I wish it were so simple: just put a tiny rubber condom on the ethernet plug and voila--my computer would be safe from computer viruses. Over the last week I've been struggling with restoring data and software and productivity lost by a number trojan viruses that struck our system. By the way, isn't the name of the virus class ironic? TROJAN! When Trojan is by far the most popular brand of condoms meant to protect you? But I digress.
In any case, I've never had a virus before. I've always kept my home computer virus protection and firewall software up to date. But some times in a corporate environment, things can get a little behind. So I wanted to share with you some of the things I've learned to help protect you.
1) Always, always, always keep your virus protection software up to date with the latest version of the software, and always, always, always subscribe to the latest virus definitions. DO NOT under any circumstances, no matter how much it costs, let your virus definitions and software versions become out-dated. That's how my work computer got infected--not that we let our virus update subscription lapse, but because we didn't install the latest version of the anti-virus software. Somehow, somewhere, our software was upgraded to version 7.0 and then to version 8.0, but on most of our work computers, version 6.0 was running and that left all computers connected to the internet vulnerable, including mine.
2) Be careful of adding toolbars to your browsers. Most toolbar installations carry some form of cookie, spyware, or adware that compromises the security features of your browser. It is very easy for those writing malicious virus code to get to your browser and to your computer through the vulnerabilities of toolbars.
3) Popups are not your friend. Clicking on a popup can initiate the download of executable files onto your computer. Some of these even self-install. If you come across a warning dialog box on any website that you visit that pops up and tells you that your computer is infected or that your virus definitions are out of date or your performance is slow and offers you a fast and easy solution, DO NOT fall for it. And if after you try and close the window but it keeps re-opening anyway, it's probably too late and you have been infected. Run your full virus scan immediately or call the Geek Squad.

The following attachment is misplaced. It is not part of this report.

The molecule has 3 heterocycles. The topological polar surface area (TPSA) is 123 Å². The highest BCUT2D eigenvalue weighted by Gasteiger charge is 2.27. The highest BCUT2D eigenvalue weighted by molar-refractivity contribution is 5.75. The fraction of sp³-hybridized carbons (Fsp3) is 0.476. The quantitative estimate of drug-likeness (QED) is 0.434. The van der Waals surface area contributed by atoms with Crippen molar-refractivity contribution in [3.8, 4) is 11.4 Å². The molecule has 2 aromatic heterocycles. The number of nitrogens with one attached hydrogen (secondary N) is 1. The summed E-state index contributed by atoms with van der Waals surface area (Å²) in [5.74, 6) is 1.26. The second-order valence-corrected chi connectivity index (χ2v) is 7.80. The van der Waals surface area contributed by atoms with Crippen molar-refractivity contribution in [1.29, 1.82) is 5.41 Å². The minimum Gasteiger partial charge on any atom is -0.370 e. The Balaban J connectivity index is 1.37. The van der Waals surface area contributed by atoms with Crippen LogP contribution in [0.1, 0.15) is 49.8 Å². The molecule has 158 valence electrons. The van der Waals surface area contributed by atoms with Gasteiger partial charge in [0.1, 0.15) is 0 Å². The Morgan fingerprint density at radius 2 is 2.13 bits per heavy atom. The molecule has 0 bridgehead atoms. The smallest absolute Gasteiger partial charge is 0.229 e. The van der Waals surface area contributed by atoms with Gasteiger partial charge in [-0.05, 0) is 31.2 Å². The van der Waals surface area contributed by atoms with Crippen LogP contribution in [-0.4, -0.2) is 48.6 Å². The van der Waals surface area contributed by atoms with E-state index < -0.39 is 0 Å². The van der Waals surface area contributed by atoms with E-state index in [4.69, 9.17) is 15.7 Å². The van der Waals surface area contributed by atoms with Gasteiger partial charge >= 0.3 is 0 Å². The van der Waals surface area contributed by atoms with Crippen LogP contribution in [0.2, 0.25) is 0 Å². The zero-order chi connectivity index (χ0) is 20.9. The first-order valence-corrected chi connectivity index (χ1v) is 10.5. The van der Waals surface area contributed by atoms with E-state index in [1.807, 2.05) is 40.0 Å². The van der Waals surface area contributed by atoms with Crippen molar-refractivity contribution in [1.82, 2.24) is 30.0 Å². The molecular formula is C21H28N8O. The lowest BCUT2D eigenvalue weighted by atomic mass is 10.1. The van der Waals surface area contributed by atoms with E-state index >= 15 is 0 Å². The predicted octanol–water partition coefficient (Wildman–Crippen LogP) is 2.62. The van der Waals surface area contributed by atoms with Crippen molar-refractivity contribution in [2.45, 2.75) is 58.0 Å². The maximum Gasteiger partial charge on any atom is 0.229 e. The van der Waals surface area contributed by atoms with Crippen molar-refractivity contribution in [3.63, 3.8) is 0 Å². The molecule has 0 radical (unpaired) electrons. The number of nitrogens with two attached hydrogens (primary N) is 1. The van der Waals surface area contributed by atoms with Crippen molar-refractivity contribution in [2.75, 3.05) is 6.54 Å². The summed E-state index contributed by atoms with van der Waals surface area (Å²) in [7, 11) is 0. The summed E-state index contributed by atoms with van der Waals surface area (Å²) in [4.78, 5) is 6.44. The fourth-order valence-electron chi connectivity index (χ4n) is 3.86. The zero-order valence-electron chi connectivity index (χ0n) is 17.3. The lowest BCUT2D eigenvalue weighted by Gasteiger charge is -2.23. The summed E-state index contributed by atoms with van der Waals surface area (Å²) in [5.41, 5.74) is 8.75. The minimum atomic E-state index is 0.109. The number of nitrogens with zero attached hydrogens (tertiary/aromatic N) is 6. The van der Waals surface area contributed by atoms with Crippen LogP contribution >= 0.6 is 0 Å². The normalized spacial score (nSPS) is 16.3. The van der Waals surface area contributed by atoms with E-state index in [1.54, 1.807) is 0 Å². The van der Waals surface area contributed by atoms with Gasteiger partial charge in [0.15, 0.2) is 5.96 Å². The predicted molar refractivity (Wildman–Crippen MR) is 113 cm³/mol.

4) JPEGs can spread viruses. I encourage you all to read this PC World article. This article is several years old. Be careful when copying or downloading web graphics from sites that you don't know. No file should be considered safe until it is scanned by the lastest anti-virus software with the latest anti-virus definitions.
5) Shareware. You get what you pay for folks. Only download shareware from trusted sites. Plugins and code from your friend down the street might be cool, but they could also be virus bait. Not only might they be vulnerable to virus attacks, they might have viruses and spyware included in them. This is especially important for the blogging community that likes to try out cool widgets and the latest plug-ins on their wordpress and blogger blogs.
6) Avoid the bandwagon. Those of us in the blogosphere like to be at the forefront of new software, technology and innovation. Avoid the latest releases and the coolest new features if they are in beta testing. Wait until the software has been out there, tried, tested, AND patched before you update your system.
7) Research. In order to protect yourself and your hardware and your dollars, you have to know what the threats are, what the level of risk is, and what the remedies are. Don't trust any one source for your information. Read several newspapers, magazine and PC-oriented websites. Stay up to date. If you're going to play in the sandbox, you gotta find a way to keep the sand out of your shorts.
Thanks for reading.